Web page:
Simon Thurley: ‘With Stonehenge we had six days of bedlam. We were victims of our own success’
Simon Thurley describes himself as an historian, archaeologist, curator, writer, broadcaster, museum director and heritage crusader. He is currently Chief Executive of English Heritage.
In November 2013 he published his latest book The Building of England. It is the product of four years’ work, an attempt to write a narrative history of building in England from 410 up to the Second World War.
While many consider his book to be an instant classic he has been criticised for his conservatism. Richard Morrison from the Times claims that while:
“few are better qualified for the task,….Thurley is inclined to fogeyish nostalgia … Unfortunately, he stops his survey after 1930, as though he can’t bear to contemplate the glass towers that now dwarf his beloved abbeys and terraces … I can see how it suits Thurley’s argument, and his temperament, to end his story on this triumphalist note. But most of us live and work in an England built since then. His failure to engage with that awkward reality diminishes a fascinating book.”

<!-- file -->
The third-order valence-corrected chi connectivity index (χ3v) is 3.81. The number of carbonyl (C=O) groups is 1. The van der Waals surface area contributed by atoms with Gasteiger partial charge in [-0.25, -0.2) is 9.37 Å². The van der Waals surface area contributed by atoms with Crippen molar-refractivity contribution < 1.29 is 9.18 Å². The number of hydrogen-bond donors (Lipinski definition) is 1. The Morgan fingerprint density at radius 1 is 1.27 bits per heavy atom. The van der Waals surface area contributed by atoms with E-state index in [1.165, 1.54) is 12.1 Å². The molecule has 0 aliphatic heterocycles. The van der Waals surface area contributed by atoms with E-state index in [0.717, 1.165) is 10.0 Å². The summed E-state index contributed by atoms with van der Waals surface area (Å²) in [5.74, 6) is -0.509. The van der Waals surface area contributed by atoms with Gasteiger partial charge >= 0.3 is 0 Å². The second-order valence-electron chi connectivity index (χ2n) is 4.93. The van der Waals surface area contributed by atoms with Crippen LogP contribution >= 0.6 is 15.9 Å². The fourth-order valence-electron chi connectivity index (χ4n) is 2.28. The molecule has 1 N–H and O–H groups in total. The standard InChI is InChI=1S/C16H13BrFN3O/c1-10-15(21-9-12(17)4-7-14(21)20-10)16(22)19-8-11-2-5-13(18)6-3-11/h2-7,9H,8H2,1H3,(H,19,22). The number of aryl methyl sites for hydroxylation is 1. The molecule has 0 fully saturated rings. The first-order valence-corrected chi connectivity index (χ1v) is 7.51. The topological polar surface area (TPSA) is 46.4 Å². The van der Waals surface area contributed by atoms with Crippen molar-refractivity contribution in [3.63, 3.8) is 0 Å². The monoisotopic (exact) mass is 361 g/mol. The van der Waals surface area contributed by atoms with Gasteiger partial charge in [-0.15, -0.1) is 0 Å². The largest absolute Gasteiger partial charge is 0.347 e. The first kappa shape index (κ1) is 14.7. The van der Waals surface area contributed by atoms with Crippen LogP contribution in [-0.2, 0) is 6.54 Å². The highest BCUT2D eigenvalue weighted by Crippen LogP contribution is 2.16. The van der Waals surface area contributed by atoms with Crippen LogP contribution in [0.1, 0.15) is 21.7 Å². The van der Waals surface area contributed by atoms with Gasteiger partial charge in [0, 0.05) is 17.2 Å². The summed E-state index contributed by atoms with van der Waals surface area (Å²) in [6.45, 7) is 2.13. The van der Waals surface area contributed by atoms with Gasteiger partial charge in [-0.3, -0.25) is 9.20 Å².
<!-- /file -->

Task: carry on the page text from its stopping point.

In this article by Start Jeffries in The Guardian, Thurley explains “why he no fogey and why he is proud to be Engligh brutalism’s greatest champion”. Click here to read more.